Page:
Thanks for caring about the development of good fiction writers. You’re doing a great work.

    Marcia

  2. Thanks Larry, this is what I needed to hear. My hero isn’t very likeable at the beginning of my story but as the story progresses, we start to feel empathy.
    I’ve been told several times that my hero isn’t likeable by readers who’ve only read the first chapter. To that I reply, “Yes.”

  3. “It’s a double-edged deal: empathy for the situation the hero is in… empathy for the person the hero IS in that situation.”

    I LOVE that. Thanks for giving me the epiphany I needed to boost my story to the next level. Again.

  4. @Larry. So a simple question to ask myself when I evaluate a scene other than 1) what’s happening. 2) What is the hero trying to do or, doing? There is a difference in “trying to do” and “doing.” Each of those questions belongs to different parts of the story structure. And now 3) What is the reader feeling or experiencing?

    It sounds like exercising readers emotionally is the name of the game. That is probably why we are asked and will suspend our disbelief all the way up to and maybe just past the point of absurdity. It f e e l s so good.

    However, anything can be over done.

    There is a tub full of difference in what the first Indiana Jones movie and “Indiana Jones and the Temple of Doom” asked you to believe. I stopped “suspending” and “emphasizing” when Doom finally wore me out. 🙂

    There is a point when the viewer / reader will no longer supply the energy to suspend disbelief or empathize.

    Exercise but don’t exhaust the reader? I’m thinking readers just get bored and put the book down and can’t really tell you why.

  5. Despite Larry’s (and my) promotion of Craft as a basic, if you’ve got a ripping good story and characters whose shoes you wear during it, readers will forgive a lot.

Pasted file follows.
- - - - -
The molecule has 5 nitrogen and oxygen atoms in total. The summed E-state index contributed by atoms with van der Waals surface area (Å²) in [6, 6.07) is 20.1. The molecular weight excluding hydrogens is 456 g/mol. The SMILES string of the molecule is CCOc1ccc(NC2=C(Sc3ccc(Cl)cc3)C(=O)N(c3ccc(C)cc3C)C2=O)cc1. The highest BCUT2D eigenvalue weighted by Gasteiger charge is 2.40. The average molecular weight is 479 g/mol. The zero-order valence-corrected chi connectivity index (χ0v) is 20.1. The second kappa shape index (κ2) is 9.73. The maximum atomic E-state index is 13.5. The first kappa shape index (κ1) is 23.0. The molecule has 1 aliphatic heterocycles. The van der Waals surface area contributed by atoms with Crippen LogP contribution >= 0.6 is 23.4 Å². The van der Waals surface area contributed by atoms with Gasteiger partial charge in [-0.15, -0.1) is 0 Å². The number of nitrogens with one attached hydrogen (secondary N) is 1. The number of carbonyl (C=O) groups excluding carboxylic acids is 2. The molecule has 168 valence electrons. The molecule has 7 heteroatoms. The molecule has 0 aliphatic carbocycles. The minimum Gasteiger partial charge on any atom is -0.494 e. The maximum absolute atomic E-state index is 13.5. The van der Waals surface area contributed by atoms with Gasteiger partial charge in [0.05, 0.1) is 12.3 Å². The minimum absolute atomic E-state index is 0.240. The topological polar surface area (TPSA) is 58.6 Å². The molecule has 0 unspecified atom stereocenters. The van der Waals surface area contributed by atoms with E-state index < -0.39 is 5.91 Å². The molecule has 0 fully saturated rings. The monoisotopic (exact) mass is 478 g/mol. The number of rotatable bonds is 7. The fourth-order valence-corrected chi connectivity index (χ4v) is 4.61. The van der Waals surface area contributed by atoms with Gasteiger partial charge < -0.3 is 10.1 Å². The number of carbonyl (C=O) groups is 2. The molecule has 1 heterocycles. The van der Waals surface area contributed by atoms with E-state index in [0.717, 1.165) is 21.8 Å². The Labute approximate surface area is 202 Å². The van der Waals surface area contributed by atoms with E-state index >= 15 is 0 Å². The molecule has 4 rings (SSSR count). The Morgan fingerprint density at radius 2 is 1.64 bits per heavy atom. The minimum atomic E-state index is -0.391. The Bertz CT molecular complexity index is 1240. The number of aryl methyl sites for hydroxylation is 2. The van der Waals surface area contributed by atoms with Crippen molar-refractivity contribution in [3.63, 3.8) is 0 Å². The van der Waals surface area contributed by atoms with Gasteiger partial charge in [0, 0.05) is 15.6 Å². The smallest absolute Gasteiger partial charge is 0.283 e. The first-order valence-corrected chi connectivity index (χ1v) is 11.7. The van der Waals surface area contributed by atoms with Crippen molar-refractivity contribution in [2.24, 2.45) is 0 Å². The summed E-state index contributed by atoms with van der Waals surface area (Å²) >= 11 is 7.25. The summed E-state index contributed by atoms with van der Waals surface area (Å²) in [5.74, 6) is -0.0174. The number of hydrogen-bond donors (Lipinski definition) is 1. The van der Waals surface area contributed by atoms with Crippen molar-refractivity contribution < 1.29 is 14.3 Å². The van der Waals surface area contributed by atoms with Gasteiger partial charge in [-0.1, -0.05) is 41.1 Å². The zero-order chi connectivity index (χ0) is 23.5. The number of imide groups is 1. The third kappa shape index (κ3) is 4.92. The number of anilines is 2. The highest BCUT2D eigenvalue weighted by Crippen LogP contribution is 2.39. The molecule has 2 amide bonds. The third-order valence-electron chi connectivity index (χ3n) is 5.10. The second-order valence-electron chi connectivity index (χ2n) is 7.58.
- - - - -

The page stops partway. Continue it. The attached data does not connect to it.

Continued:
We will plough through those empty paragraphs describing the veins of the fall leaves, the 20-page essay on the street urchins of Paris (Les Miserables), and skip grammar/punctuation critique just to see if those shoes we are wearing temporarily will get us out of the jam we’re in.

    Do the Craft and do it well. If you’ve got a high-enough concept and can convey the emotions of the characters (empathy!), you at least can ante up in the game.

    Now go write something great.

  6. HI Larry,

    I think you just gave me a new mantra for my blog: “It’s hero empathy, stupid!” Thanks. Now, to make that happen in my posts without any ego–easier said than done.

  7. Larry, stop TEASING US! I want to know more about this story evaluation thingy!

  8. Wow, really interesting. This really caps in nutshell what makes different protagonists “work.” It also begins to explain why sometimes reader will decide to pin their sympathies on the antagonists instead. When you start empathizing with the baddies more than with the hero, it becomes awfully easy to start rooting for them…

  9. Larry, great post! You can go Biblical any time; I Believe we must sit at the feet of the masters. I too, am interested in this ‘manuscript critique deal’ you keep mentioning…what’s up with that?
    You were wonderful at the Willamette Writers Conference last weekend. Mindy

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  14. Wonderful, succinct, and compelling blog, Larry. Thank you for posting it.
    As I read this, the empathy comes from common values in action. We all understand, for instance, caring for our families. Much can be forgiven (think of Michael Corlene) if the hero demonstrates this.
    It reminded me of Simon Sinek’s TED Talk about how to inspire people. (See http://www.ted.com/talks/simon_sinek_how_great_leaders_inspire_action.html )
    Peter

  15. I really loved this post, and it’s got me thinking more about my current work in progress, about how I can up the stakes a bit. Thanks for posting!

  16. Kathryn

    Hi Larry, A friend gave me your Story Engineering book raving about how wonderful it was. I’ll admit, I was a little sceptical till I read it, but she has converted me and I have been following your blog for some time. Thank you so much for all your advice and understanding.
    I have a question which has been bugging me in my own attempts at novel writing. My main character is fairly likeable, and I think fairly easy to empathise with, but I am having major problems establishing the stakes in Part One. As it is a fantasy novel, she crosses from one world into another and spends half of the book trying to return before realising that for various reasons she wants to stay and accept her destiny. How I do establish stakes early on that will become moot after this realisation. Her life is in danger when she crosses over, but other than that, which seems a little basic, I cannot see how to get around this. Any advice for me please?